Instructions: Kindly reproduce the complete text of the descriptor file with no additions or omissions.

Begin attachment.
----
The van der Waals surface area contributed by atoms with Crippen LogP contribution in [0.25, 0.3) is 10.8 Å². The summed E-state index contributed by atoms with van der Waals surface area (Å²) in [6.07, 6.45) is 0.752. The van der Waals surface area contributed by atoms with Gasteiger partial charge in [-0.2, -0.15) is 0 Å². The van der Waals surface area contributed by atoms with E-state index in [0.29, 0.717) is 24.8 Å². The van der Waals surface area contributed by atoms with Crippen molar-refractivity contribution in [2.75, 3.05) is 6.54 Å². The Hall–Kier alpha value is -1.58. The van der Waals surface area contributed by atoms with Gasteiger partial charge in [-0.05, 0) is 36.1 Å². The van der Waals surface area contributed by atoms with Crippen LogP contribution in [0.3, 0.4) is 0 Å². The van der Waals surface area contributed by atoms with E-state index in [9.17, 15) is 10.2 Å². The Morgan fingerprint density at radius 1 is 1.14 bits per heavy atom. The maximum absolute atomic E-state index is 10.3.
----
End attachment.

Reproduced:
The van der Waals surface area contributed by atoms with Crippen LogP contribution in [0.25, 0.3) is 10.8 Å². The summed E-state index contributed by atoms with van der Waals surface area (Å²) in [6.07, 6.45) is 0.752. The van der Waals surface area contributed by atoms with Gasteiger partial charge in [-0.2, -0.15) is 0 Å². The van der Waals surface area contributed by atoms with E-state index in [0.29, 0.717) is 24.8 Å². The van der Waals surface area contributed by atoms with Crippen molar-refractivity contribution in [2.75, 3.05) is 6.54 Å². The Hall–Kier alpha value is -1.58. The van der Waals surface area contributed by atoms with Gasteiger partial charge in [-0.05, 0) is 36.1 Å². The van der Waals surface area contributed by atoms with Crippen LogP contribution in [0.3, 0.4) is 0 Å². The van der Waals surface area contributed by atoms with E-state index in [9.17, 15) is 10.2 Å². The Morgan fingerprint density at radius 1 is 1.14 bits per heavy atom. The maximum absolute atomic E-state index is 10.3.